Roger Federer defends heat policy It’s a matter of do as I say, not as I do, for the protected species
Australian Open organisers defended their heat policy Friday as Roger Federer downplayed the oven-like conditions on the court, saying players should be fit enough to deal with it.The comments follow suffocating weather at Melbourne Park on Thursday, which some players struggled with, and more of the same on Friday where it was heading to a forecast peak of 42 Celsius (107.6 Fahrenheit).NovakDjokovic on Thursday described the conditions as “brutal”, complaining it was hard to breathe and they were “right on the limit”.
Organisers will only active the extreme heat policy and halt play or close roofs when the temperature exceeds 40 Celsius and the wet bulb globe temperature index hits 32.5 Celsius.Tournament director Craig Tiley said the Australian Open was one of the only events in the world to actually have a heat policy.
“The policy is from consultation with the players, and remember in most places, be it the Middle East or others parts where it is very warm, they don’t have a heat policy,” he said.”Throughout the site we have ice misters, there’s plenty of water. For the players there are ice vests, there are long periods of rest and they of course have shade on their chairs,” he added.
“These are professional athletes. We are at the end of the day an outdoor event. We want it to stay an outdoor event as long as possible but at the same time ensuring that the health and wellbeing of players is taken care of.”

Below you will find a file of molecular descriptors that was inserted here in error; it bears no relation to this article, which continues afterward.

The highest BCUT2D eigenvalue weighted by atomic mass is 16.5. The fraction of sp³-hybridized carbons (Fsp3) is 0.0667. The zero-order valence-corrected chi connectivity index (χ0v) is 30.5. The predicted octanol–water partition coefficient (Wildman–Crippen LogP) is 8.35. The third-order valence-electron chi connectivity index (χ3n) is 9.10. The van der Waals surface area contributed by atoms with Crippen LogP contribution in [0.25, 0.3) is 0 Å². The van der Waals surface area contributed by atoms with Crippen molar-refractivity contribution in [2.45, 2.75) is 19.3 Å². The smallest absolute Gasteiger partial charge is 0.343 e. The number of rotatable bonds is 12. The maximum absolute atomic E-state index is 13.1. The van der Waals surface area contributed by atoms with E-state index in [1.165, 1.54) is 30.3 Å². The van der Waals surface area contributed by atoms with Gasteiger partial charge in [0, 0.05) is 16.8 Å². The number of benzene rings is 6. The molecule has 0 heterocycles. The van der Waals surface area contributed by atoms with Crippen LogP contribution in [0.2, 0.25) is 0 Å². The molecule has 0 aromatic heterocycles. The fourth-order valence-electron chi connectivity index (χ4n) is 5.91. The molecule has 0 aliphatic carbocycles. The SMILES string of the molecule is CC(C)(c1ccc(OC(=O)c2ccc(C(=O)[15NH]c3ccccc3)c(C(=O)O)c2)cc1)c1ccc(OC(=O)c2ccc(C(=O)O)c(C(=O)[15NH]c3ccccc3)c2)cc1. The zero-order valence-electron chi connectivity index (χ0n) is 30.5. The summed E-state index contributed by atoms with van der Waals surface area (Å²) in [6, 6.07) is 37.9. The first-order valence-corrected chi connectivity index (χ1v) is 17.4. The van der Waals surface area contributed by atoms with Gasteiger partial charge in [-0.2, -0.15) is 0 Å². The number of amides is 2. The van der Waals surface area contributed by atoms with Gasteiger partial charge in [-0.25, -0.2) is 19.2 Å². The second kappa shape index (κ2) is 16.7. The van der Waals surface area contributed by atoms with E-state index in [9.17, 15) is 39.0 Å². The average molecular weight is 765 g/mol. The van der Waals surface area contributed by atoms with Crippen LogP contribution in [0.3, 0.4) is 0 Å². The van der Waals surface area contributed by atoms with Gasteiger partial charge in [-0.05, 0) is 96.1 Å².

Federer escaped the worst on Thursday, playing a night match on Rod Laver Arena, but said he had endured searing Australian temperatures plenty of times and experienced worse.
“If you want to get to the top, you’ve got to play in all conditions,” he said.
“We know it can be very hot here in Australia. I remember the days when we had four days of 40 degrees in a row a few years back. Now we got two.”It’s definitely a challenge,” he added. “It’s hard to prepare for that in some ways. But you know when you come down here that can happen.”Sure, I was watching the other players suffer. As long as nothing bad happens, it’s all good.”
Among those in trouble was Gael Monfils, with fears for his health in his mid-afternoon match against Djokovic.
The Frenchman, known as one of the fittest players on tour, looked dazed and confused in the second set and eventually got medical assistance.He said afterwards he was “dying” on court.Federer said it was a tough call to make on whether to halt play or not.”What do you do? You stop all matches?,” he asked.
“The lucky guys on the big courts, they get to play under the roof. The other guys get postponed till the next day? Is that great? That’s not great either.”He added that all the players knew these conditions could happen, and it was a level playing field.
“Everybody has to face the similar issues,” he said.
One of the worst years for heat at the Open was 2014, when many players were in trouble.
Among them was Blaz Kavcic who was placed on a drip, while Frank Dancevic said was hallucinating about cartoon character Snoopy in his dazed state.A cooler change is expected to blow through Melbourne later Friday.Djokovic battled Gael Monfils during the worst of the day’s heat, winning 4-6, 6-3, 6-1, 6-3 in four eventful sets where Monfils suspected he suffered a heat stroke for about 40 minutes after he started feeling “super dizzy” during the match.
ESPN commentator Chris Fowler reported Djokovic requested to play during the day, an odd call considering the six-time Australian Open champion hadn’t played professional competition for nearly six months, and a claim Djokovic denied.
“Our sport has become an industry,” Djovokic, who’ll play 21st-seed Albert Ramos-Vinolas on Friday, said. “It’s more business than a sport. At times I don’t like that. Of course we’re all blessed to have great financial compensation, great lives. I’m very grateful for that. At the same time, what is most important for us is our health and what happens after our careers, after you’re 30, 35. There are many players [who] can’t physically walk, run, jog, whatever. They’re struggling some way or another, health-wise or physiologically.]]>